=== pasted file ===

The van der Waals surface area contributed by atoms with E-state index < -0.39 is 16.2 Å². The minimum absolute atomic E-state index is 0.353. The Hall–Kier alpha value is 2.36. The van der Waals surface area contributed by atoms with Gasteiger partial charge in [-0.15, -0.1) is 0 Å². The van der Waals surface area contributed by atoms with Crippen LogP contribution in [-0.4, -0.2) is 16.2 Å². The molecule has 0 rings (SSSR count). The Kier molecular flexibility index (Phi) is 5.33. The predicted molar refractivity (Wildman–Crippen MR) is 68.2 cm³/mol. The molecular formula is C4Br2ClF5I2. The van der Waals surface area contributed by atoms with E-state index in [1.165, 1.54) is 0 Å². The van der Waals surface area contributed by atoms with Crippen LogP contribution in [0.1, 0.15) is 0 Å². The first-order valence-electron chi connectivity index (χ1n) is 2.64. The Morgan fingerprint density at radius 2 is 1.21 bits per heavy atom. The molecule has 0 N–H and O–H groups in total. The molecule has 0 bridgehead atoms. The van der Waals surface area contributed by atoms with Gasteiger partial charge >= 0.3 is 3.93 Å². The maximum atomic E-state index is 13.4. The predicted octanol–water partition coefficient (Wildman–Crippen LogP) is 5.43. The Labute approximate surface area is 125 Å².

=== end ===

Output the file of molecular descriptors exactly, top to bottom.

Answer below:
The van der Waals surface area contributed by atoms with E-state index < -0.39 is 16.2 Å². The minimum absolute atomic E-state index is 0.353. The Hall–Kier alpha value is 2.36. The van der Waals surface area contributed by atoms with Gasteiger partial charge in [-0.15, -0.1) is 0 Å². The van der Waals surface area contributed by atoms with Crippen LogP contribution in [-0.4, -0.2) is 16.2 Å². The molecule has 0 rings (SSSR count). The Kier molecular flexibility index (Phi) is 5.33. The predicted molar refractivity (Wildman–Crippen MR) is 68.2 cm³/mol. The molecular formula is C4Br2ClF5I2. The van der Waals surface area contributed by atoms with E-state index in [1.165, 1.54) is 0 Å². The van der Waals surface area contributed by atoms with Crippen LogP contribution in [0.1, 0.15) is 0 Å². The first-order valence-electron chi connectivity index (χ1n) is 2.64. The Morgan fingerprint density at radius 2 is 1.21 bits per heavy atom. The molecule has 0 N–H and O–H groups in total. The molecule has 0 bridgehead atoms. The van der Waals surface area contributed by atoms with Gasteiger partial charge >= 0.3 is 3.93 Å². The maximum atomic E-state index is 13.4. The predicted octanol–water partition coefficient (Wildman–Crippen LogP) is 5.43. The Labute approximate surface area is 125 Å².